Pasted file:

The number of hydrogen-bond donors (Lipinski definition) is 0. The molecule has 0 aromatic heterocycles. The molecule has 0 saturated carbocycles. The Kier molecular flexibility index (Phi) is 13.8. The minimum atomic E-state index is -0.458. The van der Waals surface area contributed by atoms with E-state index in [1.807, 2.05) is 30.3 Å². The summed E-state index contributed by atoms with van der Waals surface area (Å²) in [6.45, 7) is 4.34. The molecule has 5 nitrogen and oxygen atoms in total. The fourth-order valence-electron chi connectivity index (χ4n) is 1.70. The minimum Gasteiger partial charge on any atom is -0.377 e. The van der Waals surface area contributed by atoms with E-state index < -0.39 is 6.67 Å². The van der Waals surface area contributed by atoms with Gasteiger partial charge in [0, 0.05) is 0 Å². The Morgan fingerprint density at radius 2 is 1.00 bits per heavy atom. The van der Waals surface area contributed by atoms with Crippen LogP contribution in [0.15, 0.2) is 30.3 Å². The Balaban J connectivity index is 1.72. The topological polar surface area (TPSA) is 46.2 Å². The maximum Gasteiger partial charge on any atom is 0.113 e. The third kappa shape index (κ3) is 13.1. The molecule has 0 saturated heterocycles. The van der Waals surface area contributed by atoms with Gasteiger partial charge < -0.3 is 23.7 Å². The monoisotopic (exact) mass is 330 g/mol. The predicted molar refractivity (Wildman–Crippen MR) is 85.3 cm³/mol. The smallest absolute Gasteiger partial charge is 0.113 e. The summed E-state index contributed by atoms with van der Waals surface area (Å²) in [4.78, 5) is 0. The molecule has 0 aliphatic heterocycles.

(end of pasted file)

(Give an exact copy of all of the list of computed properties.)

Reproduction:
The number of hydrogen-bond donors (Lipinski definition) is 0. The molecule has 0 aromatic heterocycles. The molecule has 0 saturated carbocycles. The Kier molecular flexibility index (Phi) is 13.8. The minimum atomic E-state index is -0.458. The van der Waals surface area contributed by atoms with E-state index in [1.807, 2.05) is 30.3 Å². The summed E-state index contributed by atoms with van der Waals surface area (Å²) in [6.45, 7) is 4.34. The molecule has 5 nitrogen and oxygen atoms in total. The fourth-order valence-electron chi connectivity index (χ4n) is 1.70. The minimum Gasteiger partial charge on any atom is -0.377 e. The van der Waals surface area contributed by atoms with E-state index < -0.39 is 6.67 Å². The van der Waals surface area contributed by atoms with Gasteiger partial charge in [0, 0.05) is 0 Å². The Morgan fingerprint density at radius 2 is 1.00 bits per heavy atom. The van der Waals surface area contributed by atoms with Crippen LogP contribution in [0.15, 0.2) is 30.3 Å². The Balaban J connectivity index is 1.72. The topological polar surface area (TPSA) is 46.2 Å². The maximum Gasteiger partial charge on any atom is 0.113 e. The third kappa shape index (κ3) is 13.1. The molecule has 0 saturated heterocycles. The van der Waals surface area contributed by atoms with Gasteiger partial charge < -0.3 is 23.7 Å². The monoisotopic (exact) mass is 330 g/mol. The predicted molar refractivity (Wildman–Crippen MR) is 85.3 cm³/mol. The smallest absolute Gasteiger partial charge is 0.113 e. The summed E-state index contributed by atoms with van der Waals surface area (Å²) in [4.78, 5) is 0. The molecule has 0 aliphatic heterocycles.